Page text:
Another misconception is that LEDs don’t produce any heat. LEDs do indeed produce heat, however, because they operate so much more efficiently than incandescent lamps, they can produce the same amount of light while wasting far less as heat. A typical halogen bulb produces about 17 lumens per watt, with most of the energy put into the bulb being radiated as heat rather than light. An LED produces on average 60 to 70 lumens per watt, resulting in more light and far less radiated heat produced. The result is a lamp that looks just as bright or brighter, but feels only slightly warm to the touch even after hours of operation. LEDs though are much more sensitive to heat buildup, which is the reason for the unconventional designs you see with LED fixtures. LED fixtures commonly have designs incorporating thin fins into the housing, which act as heat radiators to dissipate heat away from the LED chip. LED fixtures also commonly include advanced circuitry which monitors voltage and heat levels, automatically varying how the voltage is supplied to the LED in order to maintain heat at acceptable levels. Regardless of how it is done though, LEDs do run far cooler than the typical incandescent lamp, which means a cooler cabin and less chance of nasty burns should you accidently touch a fixture while its operating.
Another common misconception of LEDs is that the light they produce is too cold and bluish in appearance. While this was mostly true several years ago when LED boat lights first began appearing on the market for general lighting applications, this is no longer the case. LED technology is advancing at a rapid pace, and in the last several years new materials and designs have been introduced which now allow manufacturers to produce LEDs capable of producing light across a broad range of the light spectrum as well as full spectrum versions. It is now possible to purchase LEDs in warm white, neutral white, and cool white configurations, making the light they produce almost indistinguishable from incandescent and fluorescent light sources if that is your preference. Even better, the light produced by quality LEDs tends to have better color rendering and contrasting properties than incandescent bulbs, actually resulting in improved light quality.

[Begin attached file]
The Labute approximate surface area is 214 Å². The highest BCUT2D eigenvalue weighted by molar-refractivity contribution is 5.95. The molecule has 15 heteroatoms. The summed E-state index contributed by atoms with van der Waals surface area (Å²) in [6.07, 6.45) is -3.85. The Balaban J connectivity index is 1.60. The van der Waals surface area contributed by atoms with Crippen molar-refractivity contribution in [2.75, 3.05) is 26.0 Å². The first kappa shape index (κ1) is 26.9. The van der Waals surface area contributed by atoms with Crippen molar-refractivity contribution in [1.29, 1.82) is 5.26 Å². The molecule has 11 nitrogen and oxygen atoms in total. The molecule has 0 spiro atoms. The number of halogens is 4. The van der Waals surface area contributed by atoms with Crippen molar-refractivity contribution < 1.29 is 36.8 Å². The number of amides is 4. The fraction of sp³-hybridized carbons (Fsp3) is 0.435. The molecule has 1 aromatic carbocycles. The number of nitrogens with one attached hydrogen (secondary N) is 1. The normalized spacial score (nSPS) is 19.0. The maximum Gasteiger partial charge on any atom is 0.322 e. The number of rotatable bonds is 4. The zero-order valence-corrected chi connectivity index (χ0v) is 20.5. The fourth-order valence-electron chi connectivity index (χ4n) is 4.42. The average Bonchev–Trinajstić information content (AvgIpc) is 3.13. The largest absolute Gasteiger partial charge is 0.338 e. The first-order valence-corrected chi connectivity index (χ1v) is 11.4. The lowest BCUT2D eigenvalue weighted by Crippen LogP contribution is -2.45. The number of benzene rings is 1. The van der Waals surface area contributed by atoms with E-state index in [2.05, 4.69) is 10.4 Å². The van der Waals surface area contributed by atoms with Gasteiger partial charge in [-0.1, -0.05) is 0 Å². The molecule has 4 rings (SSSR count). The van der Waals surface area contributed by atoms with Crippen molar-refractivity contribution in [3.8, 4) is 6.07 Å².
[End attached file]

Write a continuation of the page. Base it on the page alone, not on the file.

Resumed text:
Although there is a lot of more accurate information now appearing due to the emergence of LEDs as the next great advance in boat lighting, the confusion and misperceptions surrounding them still continues to some extent. As LEDs become more accepted and more of the public becomes acclimated to their use, it is likely that this confusion will continue to lessen as time goes on. This is not to say that valid concerns do not still remain, but as long as the customer does their homework, and learns what they can and cannot realistically expect from LEDs, the chances are good that results of an upgrade to LEDs will better than the average boater imagined.